From the designers I've seen who get what you might call a "liberal arts design degree" (something like 2/3 liberal arts classes and 1/3 design), typically labeled as a BA, they don't exit with much of anything -- they need more time to develop their design skills & thinking, and they've taken a bunch of 100 level courses in anything and everything. I think getting a BFA (usually 2/3 art/design classes and 1/3 liberal arts) is much more successful at preparing you to be a professional designer, just because there's so much that has to be crammed into four years.
That said, I don't think everyone majoring in design is necessarily looking to work as a designer. It can be just another form of majoring in Spanish or International Studies -- something you're interested in when you're 20, and a stop along your path to getting a real estate license. I don't find anything wrong with this. Design is a great tool for self-discovery.
I find it hard to believe designers will ever be business leaders, just because there's a certain type of person who's typically attracted to design, and they're not the Donald Trumps of the world. There's a certain type of person attracted to teaching, and a certain type attracted to the military, and they develop their own sort of culture, with rules and codes and self-imposed limitations. If design schools want to break free from this, they need to start requiring more business and marketing classes for their undergraduates.
in today’s global economy smart educated people have become a dime a dozen.
That's because people have redefined "educated" to the point of meaninglessness. Plenty of people are smart, but very few are adequately educated, especially in the United States. This is in part because large sectors of American society have become so narrow-minded and anti-intellectual that people actually think that learning things that aren't related to a specific trade is "wank".
A wank? Really?
I'd suggest getting your BA (or BFA), dabbling in other areas of academia that appeal to you, and designing as much as possible outside of the classroom.
It works for me.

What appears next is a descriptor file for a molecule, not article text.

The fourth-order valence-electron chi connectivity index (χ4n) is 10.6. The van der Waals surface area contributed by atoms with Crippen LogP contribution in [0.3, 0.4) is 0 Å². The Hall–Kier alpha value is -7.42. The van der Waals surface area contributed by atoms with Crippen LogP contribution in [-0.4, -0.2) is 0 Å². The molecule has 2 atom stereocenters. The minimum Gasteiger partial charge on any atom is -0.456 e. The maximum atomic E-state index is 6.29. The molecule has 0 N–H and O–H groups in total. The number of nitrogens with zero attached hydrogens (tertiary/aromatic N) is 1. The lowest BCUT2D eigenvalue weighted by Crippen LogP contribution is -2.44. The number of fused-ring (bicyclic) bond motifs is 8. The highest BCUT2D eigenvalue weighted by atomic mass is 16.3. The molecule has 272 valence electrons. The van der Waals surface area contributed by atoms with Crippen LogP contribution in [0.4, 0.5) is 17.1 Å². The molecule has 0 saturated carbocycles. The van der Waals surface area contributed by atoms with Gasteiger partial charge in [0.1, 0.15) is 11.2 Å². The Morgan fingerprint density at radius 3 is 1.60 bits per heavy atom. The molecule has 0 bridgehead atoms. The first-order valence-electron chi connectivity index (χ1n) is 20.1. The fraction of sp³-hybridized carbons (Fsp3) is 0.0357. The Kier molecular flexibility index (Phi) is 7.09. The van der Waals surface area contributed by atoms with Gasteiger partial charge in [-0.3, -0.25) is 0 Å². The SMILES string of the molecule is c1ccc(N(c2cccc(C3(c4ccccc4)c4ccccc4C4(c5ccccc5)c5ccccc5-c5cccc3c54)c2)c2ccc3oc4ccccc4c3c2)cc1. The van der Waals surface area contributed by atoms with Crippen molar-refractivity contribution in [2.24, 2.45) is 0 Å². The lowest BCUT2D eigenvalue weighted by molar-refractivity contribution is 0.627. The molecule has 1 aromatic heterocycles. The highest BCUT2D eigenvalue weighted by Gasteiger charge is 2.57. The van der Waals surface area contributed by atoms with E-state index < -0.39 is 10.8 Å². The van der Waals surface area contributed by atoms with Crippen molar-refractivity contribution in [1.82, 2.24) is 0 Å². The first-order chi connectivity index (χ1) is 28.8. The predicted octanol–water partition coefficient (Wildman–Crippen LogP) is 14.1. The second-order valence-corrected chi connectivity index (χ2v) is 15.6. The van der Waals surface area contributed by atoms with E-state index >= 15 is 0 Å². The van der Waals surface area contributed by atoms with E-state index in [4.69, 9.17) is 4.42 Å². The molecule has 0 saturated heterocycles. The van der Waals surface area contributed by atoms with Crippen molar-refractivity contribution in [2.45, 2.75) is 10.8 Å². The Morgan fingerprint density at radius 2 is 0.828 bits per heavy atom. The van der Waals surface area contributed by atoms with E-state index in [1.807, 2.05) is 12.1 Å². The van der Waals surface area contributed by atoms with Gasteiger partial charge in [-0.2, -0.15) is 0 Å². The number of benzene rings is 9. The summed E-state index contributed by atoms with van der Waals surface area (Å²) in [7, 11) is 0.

I just finished at Pratt. I almost certainly spent more money than was probably necessary, but the experience, IMHO, was totally worth it. It is true that you can gain a wealth of skill "on the job", as has been suggested. I've been working as a interactive design swiss army knife for the last 10 years, and I was way ahead of the curve compared to many of the students. But for all that on the job learning, there was still something I was lacking, and that's why I went back to school after so many years.
Aside from the contacts, which may ultimately be as valuable as my school debt, design education is about the problem solving process – about how to think about and create design. Anyone can operate a microscope, but it takes some learning to master microbiology. Poor analogy, maybe. But being able to stop traffic with Illustrator skill does not make you a good designer. Learning the process, learning how to address a design problem and apply my acquired skill (and practicing this process over and over) was very helpful to me. I also got work on the kind of projects that are rare in my day job, which was nice.
If I could offer 2 suggestions, they would be:
(1) Check out FIT. I've heard lots of good things about it.
(2) You will get out of it what you put into it. You have to believe that it's worth it and work to get your money's worth from the experience.
A bit of correction: Cooper Union is free to any resident of the U.S.A. It’s just that non-locals will have to find housing, which isn’t cheap anywhere in N.Y.C.
My dislike for educations that lean toward broadness is that I know a hell of a lot of people who went to school, learned a lot of little bits about this and that, and forgot it all, myself included. We have our entire lives to do that—at least those of us who actually try to learn things and don’t just get off work and watch TV. But for many people, those undergraduate years are the only time in their lives that they’ll have to put aside the distractions and really focus on something. That’s a great opportunity, and it would be a shame to miss it just for four years of dabbling about in a liberal arts program.
My design program was not a liberal arts program; it was a very focused design program. And it was great to be in a school where almost everyone wanted to be there, and really cared about the subject at hand. The first time I went to school I was focusing on a much broader program (liberal arts with a focus on anthropology), and about half the people in every class were only taking it because it was a required elective for whatever they were doing. That meant we got a lot of dumbed down curriculum, tedious discussions, and is why I dropped out to focus on work until my mid-twenties.